Parents refuse to vaccinate children out of fear, study says
WASHINGTON - October 12, 2018
According to a new Center for Disease Control and Prevention (CDC) study, about 100,000 Americans born in 2015-2016 are not vaccinated against any of the 14 diseases for which there are appropriate recommendations.
And although this is only 1.3% of children born in this period, the tendency not to vaccinate babies is growing. Thus, a similar study showed the percentage of unvaccinated children in 2011 was 0.9%, and in 2001—0.3%.
“This is something we’re definitely concerned about,” said Amanda Cohn, a pediatrician and the CDC’s senior adviser for vaccines. “We know there are parents who choose not to vaccinate their kids... We know the fact the children are particularly vulnerable to complications from diseases that are prevented by vaccination. Some of these diseases can be fatal... We know the fact there may be parents who want to and aren’t able to get their children immunized.”
At the same time, the situation is leveled out for older children. Overall vaccination rates among schoolchildren remain stable. Almost 95% of school-age children receive all 14 recommended vaccinations.
According to CDC experts, the reasons why parents have not vaccinated children differ, but it’s mainly due to the misconceptions of some people of the “dangers” of vaccinations.
For example, measles is one disease that has made a comeback in the U.S. due to parents refusing to vaccinate their children. The worst measles outbreak was in Minnesota last year after anti-vaccine activists mass refused to vaccinate.
Most of the 75 confirmed cases were young, unvaccinated Somali American children.
The data underlying the latest reports does not explain the reason for the increase in unvaccinated children. In some cases, parents hesitate or refuse to immunize, officials and experts said.
Another common reason for refusing vaccination is health insurance, experts say. About 7% of uninsured children in this age group were not vaccinated in 2017, compared with 0.8% of privately insured children and 1% of those covered by Medicaid.
In 2017, among children aged 19 months to 35 months in rural areas, about 2% received no vaccinations in 2017. That is double the number of unvaccinated children living in urban areas.
“Perhaps, parents may not be aware of possible to free immunizations under the federally funded Vaccines for Children program,” Cohn said. “So this may be an education issue.”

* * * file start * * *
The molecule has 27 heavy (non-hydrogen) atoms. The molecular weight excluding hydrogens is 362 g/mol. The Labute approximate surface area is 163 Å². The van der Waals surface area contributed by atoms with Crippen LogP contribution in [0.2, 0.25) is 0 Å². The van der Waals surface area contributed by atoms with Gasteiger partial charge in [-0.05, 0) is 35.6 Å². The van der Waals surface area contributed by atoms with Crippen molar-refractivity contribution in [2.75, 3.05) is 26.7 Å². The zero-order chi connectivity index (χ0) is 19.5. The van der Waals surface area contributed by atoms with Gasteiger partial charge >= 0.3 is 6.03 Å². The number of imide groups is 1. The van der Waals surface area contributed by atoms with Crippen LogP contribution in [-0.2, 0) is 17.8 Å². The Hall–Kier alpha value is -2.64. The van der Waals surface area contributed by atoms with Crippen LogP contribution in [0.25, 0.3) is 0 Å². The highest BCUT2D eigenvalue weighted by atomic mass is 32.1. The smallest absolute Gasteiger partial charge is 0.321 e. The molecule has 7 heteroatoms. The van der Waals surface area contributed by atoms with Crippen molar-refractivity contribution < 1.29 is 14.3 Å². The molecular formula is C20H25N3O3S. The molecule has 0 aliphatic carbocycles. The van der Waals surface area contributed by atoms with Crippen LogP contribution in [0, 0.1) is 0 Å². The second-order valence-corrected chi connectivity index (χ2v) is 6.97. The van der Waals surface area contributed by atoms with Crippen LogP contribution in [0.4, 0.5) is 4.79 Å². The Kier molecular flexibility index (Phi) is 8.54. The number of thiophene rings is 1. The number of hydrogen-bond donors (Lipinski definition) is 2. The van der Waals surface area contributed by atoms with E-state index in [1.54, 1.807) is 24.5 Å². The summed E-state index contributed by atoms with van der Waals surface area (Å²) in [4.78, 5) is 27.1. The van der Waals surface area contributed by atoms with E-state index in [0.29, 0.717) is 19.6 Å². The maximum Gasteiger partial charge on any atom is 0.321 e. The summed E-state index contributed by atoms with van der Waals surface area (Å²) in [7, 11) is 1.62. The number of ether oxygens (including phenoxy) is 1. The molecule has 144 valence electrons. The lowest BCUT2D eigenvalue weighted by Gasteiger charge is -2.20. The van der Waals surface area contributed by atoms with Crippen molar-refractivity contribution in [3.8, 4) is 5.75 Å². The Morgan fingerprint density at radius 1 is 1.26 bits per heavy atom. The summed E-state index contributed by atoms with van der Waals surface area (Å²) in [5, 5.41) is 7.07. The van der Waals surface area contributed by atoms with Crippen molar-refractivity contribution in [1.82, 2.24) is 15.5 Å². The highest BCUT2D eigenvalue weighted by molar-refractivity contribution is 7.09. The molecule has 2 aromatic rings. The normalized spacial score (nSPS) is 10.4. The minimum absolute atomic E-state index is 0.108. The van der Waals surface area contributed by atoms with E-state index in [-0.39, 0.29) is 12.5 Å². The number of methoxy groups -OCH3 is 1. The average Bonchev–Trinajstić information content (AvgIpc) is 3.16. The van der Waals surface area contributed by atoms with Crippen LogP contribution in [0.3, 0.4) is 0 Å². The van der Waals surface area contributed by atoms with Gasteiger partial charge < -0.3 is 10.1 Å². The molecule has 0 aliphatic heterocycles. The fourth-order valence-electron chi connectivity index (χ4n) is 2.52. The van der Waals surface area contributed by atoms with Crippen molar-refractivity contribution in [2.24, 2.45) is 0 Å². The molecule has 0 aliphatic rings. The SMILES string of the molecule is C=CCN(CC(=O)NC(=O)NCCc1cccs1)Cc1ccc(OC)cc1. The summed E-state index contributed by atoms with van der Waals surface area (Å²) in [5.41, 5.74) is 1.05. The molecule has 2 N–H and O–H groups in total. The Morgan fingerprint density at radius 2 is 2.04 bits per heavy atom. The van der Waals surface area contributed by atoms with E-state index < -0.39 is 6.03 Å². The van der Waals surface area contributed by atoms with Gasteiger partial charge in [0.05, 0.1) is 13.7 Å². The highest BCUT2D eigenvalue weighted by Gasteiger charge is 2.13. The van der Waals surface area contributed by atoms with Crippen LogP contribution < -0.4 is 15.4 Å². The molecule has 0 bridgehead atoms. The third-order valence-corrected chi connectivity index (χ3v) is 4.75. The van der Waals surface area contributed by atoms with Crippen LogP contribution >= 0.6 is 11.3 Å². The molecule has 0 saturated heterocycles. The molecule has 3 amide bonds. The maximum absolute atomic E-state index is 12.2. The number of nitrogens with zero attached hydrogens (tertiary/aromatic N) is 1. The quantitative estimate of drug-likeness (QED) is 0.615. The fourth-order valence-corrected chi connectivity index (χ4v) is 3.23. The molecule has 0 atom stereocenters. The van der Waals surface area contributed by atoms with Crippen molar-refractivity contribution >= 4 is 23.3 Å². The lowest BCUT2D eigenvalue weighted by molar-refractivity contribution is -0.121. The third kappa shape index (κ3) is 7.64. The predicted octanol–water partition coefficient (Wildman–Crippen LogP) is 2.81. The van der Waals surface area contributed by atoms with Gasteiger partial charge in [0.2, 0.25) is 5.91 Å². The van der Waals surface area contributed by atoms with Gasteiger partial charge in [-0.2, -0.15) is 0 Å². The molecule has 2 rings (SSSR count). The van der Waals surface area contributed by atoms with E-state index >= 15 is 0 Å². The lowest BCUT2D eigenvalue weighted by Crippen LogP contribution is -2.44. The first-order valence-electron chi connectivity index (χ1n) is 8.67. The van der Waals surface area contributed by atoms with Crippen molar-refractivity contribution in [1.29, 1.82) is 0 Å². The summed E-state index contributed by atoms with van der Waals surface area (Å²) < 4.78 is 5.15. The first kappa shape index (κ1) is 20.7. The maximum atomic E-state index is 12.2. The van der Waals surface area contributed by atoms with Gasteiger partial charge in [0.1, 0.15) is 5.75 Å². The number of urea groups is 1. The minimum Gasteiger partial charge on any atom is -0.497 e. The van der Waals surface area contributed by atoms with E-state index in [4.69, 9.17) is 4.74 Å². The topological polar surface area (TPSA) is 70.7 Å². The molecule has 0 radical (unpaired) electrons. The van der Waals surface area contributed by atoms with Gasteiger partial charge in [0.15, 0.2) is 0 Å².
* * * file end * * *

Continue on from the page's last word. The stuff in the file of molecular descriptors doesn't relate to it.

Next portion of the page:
Other issues, such as child care, transportation, and a shortage of pediatricians in rural areas are also likely to affect vaccination coverage.
Saad Omer, a professor of global health, epidemiology, and pediatrics at Emory University, said that an analysis he and colleagues conducted a few years ago found that the rate of nonmedical exemptions had appeared to stabilize by the 2015-2016 school year after many years of increase.
But the latest CDC data appears to reflect a change, he said. “It seems that in recent years, exemptions are going up, and the trend is likely due to parents refusing to vaccinate,” he said.
In the 2017-2018 school year, 2.2% of U.S. kindergartners were exempted from one or more vaccines, up from 2% in the 2016-2017 school year and from 1.9% in the 2015-2016 school year, according to the CDC report.
Reasons for the increase couldn’t be determined from the data reported to CDC, the agency said. But researchers said factors could include the ease of obtaining exemptions or parents’ hesitancy or refusal to vaccinate.
States such as West Virginia and Mississippi, which do not allow nonmedical vaccine exemptions, have higher percentages of children getting vaccinated, said Mobeen Rathore, a pediatric infectious disease physician in Jacksonville, Fla., and a spokesman for the American Academy of Pediatrics (AAP).
Earlier this year, researchers from several Texas academic centers identified “hotspots” where outbreak risk is rising in 12 of 18 states that allow nonmedical exemptions because a growing number of kindergartners have not been vaccinated.